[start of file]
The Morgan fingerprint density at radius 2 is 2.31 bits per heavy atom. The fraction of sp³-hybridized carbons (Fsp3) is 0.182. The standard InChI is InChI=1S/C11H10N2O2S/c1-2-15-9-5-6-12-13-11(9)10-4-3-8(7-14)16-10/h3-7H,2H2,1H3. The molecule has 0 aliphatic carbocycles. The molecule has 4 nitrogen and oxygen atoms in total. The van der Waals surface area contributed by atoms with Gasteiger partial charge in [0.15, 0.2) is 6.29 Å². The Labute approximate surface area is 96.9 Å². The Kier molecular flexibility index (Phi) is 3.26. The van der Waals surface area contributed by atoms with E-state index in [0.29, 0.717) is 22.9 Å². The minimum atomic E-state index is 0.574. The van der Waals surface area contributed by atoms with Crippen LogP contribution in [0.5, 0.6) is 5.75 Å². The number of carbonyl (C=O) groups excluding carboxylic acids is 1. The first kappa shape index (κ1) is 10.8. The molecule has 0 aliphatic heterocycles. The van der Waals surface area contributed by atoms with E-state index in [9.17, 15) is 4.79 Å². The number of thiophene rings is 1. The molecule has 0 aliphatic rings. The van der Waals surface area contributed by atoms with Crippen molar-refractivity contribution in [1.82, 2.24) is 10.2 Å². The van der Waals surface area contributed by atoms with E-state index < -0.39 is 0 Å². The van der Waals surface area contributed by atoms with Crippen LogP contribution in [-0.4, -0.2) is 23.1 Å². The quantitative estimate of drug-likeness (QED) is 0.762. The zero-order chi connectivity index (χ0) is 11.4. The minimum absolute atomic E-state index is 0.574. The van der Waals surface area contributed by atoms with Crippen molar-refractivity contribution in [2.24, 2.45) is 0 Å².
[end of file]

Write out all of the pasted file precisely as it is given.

The Morgan fingerprint density at radius 2 is 2.31 bits per heavy atom. The fraction of sp³-hybridized carbons (Fsp3) is 0.182. The standard InChI is InChI=1S/C11H10N2O2S/c1-2-15-9-5-6-12-13-11(9)10-4-3-8(7-14)16-10/h3-7H,2H2,1H3. The molecule has 0 aliphatic carbocycles. The molecule has 4 nitrogen and oxygen atoms in total. The van der Waals surface area contributed by atoms with Gasteiger partial charge in [0.15, 0.2) is 6.29 Å². The Labute approximate surface area is 96.9 Å². The Kier molecular flexibility index (Phi) is 3.26. The van der Waals surface area contributed by atoms with E-state index in [0.29, 0.717) is 22.9 Å². The minimum atomic E-state index is 0.574. The van der Waals surface area contributed by atoms with Crippen LogP contribution in [0.5, 0.6) is 5.75 Å². The number of carbonyl (C=O) groups excluding carboxylic acids is 1. The first kappa shape index (κ1) is 10.8. The molecule has 0 aliphatic heterocycles. The van der Waals surface area contributed by atoms with E-state index in [9.17, 15) is 4.79 Å². The number of thiophene rings is 1. The molecule has 0 aliphatic rings. The van der Waals surface area contributed by atoms with Crippen molar-refractivity contribution in [1.82, 2.24) is 10.2 Å². The van der Waals surface area contributed by atoms with E-state index < -0.39 is 0 Å². The van der Waals surface area contributed by atoms with Crippen LogP contribution in [-0.4, -0.2) is 23.1 Å². The quantitative estimate of drug-likeness (QED) is 0.762. The zero-order chi connectivity index (χ0) is 11.4. The minimum absolute atomic E-state index is 0.574. The van der Waals surface area contributed by atoms with Crippen molar-refractivity contribution in [2.24, 2.45) is 0 Å².